A few weeks back, we had a pretty intense medical scare in the family. Though I talk about the vast majority of my life here, this is one situation I don't feel comfortable sharing, but just know that it involved the most traumatizing few minutes of my life, and everything turned out to be 100% okay.
Still, when I went to bed later that night, all I could do was replay the situation on a loop, and each time it would leave me absolutely panic-stricken, tense, and terrified—even though I knew everything was fine. The next day by lunchtime, when I felt like my shoulders were touching my ears, I decided to reach out to my therapist for a quick phone call, something I can't remember ever feeling the need to do between sessions. After I explained what had happened, he shared a couple of things that resonated so much with me that I could see them benefitting anyone who's ever relived a scary situation, despite it turning out okay:
The first thing is to give yourself permission to take time to process things. As soon as I told my therapist what had happened, and explained that I didn't know how to unwind from it, he surprised me by saying, "What happened to you was extraordinarily traumatizing. It's no surprise that you're still feeling the effects of what you experienced. You shouldn't be over it a few minutes, days, or even months later." In other words, instead of pushing negative feelings away, allow yourself to experience them. It's all part of the normal process of healing. But the next thing he told me is key to feeling better in the moment and, ultimately, recovering...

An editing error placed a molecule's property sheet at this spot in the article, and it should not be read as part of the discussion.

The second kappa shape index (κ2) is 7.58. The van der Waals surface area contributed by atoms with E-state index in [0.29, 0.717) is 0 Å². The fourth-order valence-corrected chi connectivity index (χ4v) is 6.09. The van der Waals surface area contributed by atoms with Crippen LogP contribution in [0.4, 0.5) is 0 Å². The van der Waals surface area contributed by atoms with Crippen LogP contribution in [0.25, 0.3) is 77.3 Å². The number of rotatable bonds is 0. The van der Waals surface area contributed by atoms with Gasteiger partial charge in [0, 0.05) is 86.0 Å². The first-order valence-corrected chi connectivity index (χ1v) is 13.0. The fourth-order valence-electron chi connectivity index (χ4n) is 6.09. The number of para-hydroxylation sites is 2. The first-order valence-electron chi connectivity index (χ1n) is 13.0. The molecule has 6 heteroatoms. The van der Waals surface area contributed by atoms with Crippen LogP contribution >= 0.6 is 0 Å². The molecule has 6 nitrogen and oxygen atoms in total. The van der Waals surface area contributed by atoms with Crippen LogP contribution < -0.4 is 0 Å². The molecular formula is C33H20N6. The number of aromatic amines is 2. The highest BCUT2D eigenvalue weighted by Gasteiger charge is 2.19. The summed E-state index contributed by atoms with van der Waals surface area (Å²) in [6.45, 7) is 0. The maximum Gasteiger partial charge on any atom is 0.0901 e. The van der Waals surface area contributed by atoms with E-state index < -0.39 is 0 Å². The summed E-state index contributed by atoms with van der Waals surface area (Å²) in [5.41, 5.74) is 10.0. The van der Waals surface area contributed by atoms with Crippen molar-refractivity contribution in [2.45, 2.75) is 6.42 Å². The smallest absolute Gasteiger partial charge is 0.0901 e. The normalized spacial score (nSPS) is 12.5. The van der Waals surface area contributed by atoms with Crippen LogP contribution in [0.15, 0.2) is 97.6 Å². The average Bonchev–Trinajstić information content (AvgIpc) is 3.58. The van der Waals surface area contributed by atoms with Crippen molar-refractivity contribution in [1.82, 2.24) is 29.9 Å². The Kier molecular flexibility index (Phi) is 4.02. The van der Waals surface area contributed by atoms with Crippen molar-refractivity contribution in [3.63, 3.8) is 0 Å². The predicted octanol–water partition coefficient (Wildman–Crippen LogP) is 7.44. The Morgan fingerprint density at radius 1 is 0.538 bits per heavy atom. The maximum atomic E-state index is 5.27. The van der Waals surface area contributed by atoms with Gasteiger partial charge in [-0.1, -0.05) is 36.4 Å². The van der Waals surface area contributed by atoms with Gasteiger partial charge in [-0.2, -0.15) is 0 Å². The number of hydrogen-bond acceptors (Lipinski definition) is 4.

"You're replaying the incident in your mind, but you're not completing the cycle of what happened. Yes, you're going through what took place, but you're ending the narrative at the terrifying moment, then repeating. You need to finish the story. Yes, this awful thing happened, BUT...everything is fine." Every time that loop begins to play, he explained, I had to remind myself of how it ended—it was scary, but everything was okay.
I had only been telling myself the scariest parts, but by shifting my perspective to seeing the experience as a whole, I was able to process it in a much healthier, more productive way. Imagine experiencing horrible turbulence on a flight. Of course, you're going to replay the moments when you thought the plane was going down, but complete the story: The plane landed, you stepped off the flight safe, and in an entirely new place from where you were just hours before.
These tips even help to process past trauma. The summer before high school, I got caught in a riptide at dusk for nearly an hour, and it's something I still think about today (and a big part of why I don't go into the ocean anymore). The part I replay is the constant crashing down of the waves on top of me, when I was gasping for air and unsure how I'd get back to shore. But, if I complete the cycle, I remember that my dad was the one who spotted me from the beach, ran into the water, and made sure I got in safely. I didn't realize how important it is to finish the story.